L: “Connie and I are transparent with the team in every way possible, we essentially share everything with them with the exception of co-worker salaries. Because we are so open with the team, this leads to a culture where transparency is at the core of everything that we do. We train our employees to think like the consumer and to understand what it is that they are doing/thinking and how we can best support what our customers need. Our team follows the golden rule so we don’t have an ethics council or anything like that.”
2. Designate a Leader
The worst thing that any company can do is make sustainability a "side-priority" as part of operations or marketing departments. Organizations who value sustainability will give it an equal place in their organization, which means assigning someone(s) to lead sustainability entirely.
L: “The best thing to do as a small team to ensure sustainability remains a focus is to hire one person to lead these initiatives. We recently hired a sustainability-focused intern who is responsible for developing our sustainability goals and launching the Three Ships sustainability webpage. This webpage will feature our three-year sustainability plan, links to sustainable product education, and information on responsible sourcing."
3. Measure Goals
By setting goals and standards for sustainability, everyone in the organization can better help to achieve them. Even better, measuring objectives help communicate with customers authentically and prevents green washing.
D: "We've recently secured our Leaping Bunny certification, a longstanding goal which took over a year of wrangling with various suppliers."
L: “The operations team is working together to apply for third-party certifications that support our sustainability practices. The back-end ops team that is responsible for measuring and tracking our sustainability goals, but the entire team is focused on ensuring that we are a sustainable company. It really is baked into our DNA and culture at this point.”
Eco-Conscious Beauty Innovation
Most soap products are composed of over 70% water and packaged in plastic. In fact, over 552 million plastic shampoo bottles end up in landfills every year. HiBAR, Ethique, and ByHumankind are leading the waterless product category, creating bar soaps. Everist, another unique alternative, creates paste-like concentrates that are waterless and plastic free.
Almost every company in the industry has adopted sustainable packaging in some way. For most DTC beauty brands, compostable mailers and recycled boxes have become the norm. Recyclable packaging is not enough to preserve and restore our planet, but it is definitely part of the solution. Laura and Dion explain their brands' packaging philosophies:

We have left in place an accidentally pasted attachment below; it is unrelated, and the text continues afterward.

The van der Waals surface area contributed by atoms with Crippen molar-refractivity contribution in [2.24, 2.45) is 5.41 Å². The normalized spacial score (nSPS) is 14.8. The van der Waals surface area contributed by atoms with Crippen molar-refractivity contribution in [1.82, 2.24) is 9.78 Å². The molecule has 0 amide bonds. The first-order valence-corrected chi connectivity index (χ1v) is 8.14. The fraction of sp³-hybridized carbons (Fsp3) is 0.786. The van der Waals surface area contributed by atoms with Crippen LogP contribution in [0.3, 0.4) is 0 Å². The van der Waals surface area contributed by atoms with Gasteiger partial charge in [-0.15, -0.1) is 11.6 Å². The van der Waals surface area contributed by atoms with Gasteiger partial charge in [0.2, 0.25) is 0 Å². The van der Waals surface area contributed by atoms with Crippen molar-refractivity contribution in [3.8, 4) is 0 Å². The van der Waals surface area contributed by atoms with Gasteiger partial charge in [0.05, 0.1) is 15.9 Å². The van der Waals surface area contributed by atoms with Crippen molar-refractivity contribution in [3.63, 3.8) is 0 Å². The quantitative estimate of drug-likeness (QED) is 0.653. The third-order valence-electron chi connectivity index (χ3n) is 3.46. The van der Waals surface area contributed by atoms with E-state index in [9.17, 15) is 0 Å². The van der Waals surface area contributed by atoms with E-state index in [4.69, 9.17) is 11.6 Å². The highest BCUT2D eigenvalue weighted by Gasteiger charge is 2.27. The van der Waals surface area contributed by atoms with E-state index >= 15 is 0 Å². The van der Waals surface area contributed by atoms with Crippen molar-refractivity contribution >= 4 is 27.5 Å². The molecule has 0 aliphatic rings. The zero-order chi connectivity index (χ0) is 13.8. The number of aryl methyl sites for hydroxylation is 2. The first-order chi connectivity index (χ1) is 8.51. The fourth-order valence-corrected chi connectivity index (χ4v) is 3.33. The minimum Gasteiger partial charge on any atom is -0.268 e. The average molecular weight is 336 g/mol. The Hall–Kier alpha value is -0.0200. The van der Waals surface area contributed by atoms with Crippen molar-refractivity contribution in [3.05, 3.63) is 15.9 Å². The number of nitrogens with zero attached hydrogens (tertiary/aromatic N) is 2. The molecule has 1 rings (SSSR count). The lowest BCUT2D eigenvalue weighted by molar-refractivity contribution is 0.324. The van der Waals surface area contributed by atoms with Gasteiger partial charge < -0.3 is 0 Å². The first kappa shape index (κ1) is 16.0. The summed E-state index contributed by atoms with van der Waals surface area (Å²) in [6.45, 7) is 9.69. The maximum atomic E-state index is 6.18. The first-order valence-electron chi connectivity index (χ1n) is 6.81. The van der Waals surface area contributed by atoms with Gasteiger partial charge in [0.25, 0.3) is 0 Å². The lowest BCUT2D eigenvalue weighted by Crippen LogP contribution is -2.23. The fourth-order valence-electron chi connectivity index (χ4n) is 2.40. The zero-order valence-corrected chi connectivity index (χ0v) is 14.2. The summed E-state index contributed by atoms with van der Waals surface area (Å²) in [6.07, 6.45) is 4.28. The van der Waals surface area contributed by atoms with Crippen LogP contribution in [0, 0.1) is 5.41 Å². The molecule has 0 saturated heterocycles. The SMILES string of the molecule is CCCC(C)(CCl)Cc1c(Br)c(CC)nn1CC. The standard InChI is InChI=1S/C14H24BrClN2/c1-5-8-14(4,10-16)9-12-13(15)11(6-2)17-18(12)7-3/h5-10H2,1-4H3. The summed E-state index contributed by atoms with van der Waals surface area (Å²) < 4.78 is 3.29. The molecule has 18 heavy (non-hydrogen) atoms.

L: "Our default packaging is glass, which not only offsets our carbon footprint but can be recycled endlessly to reduce long-term waste. Also, all our shipping boxes are made from FSC certified cardboard and 100% post-consumer recycled paper with water-based dyes."
D: "Our mission to eliminate single-use plastic goes beyond the pack that sits on a shelf. We say no to well-known retailers who require us to ship out products wrapped in plastic (the encouraging and happy end to that story is that our pushback actually encouraged them to change their shipping requirements!). We also eschewed selling on Amazon, as we understood that to compete in that channel, we would need to ship Prime, which would mean that we would lose control of the shipping packaging, and in turn, that would mean that our products would be shipped in plastic. We've since found workarounds to that system, so that now, yes, we are on Amazon, and when someone buys our product from our Amazon store, we guarantee it will come in 100% plastic-free packaging."
While more expensive, beauty companies are choosing to prioritize sustainability, as they increasingly choose to skip overseas manufacturing, and instead opt to produce in their local regions. While shipping to consumers internationally is still a huge burden on this process, companies like Three Ships are also certified carbon neutral, meaning they are taking a steps to offset their shipping impacts.
L: "Beyond our formulation, we equally consider the sustainability of our supply chain and the end of the product life cycle. To reduce greenhouse gas emissions, all Three Ships products are manufactured locally in Toronto."
D: "Our products are manufactured locally by us in our facility in St. Paul, Minnesota."
Ingredients that are used in beauty products are not only extremely important for the effects they have on our skin, but how they impact the environment once we are done using them. Brands are avoiding the use of palm oil due to its effects on deforestation. Moreover, Sephora implemented the "Clean By Sephora" label to feature more brands that are using non-toxic ingredients. Three Ships takes a unique approach by diverting pre-consumer food waste into naturally derived and compostable products that are non-toxic to the earth at the end of their lifecycles:
L: "We use upcycled ingredients and source parts of produce that would otherwise contribute to food waste. This process favours renewable resources and optimizes bio-based materials as it circulates through the economy and natural systems."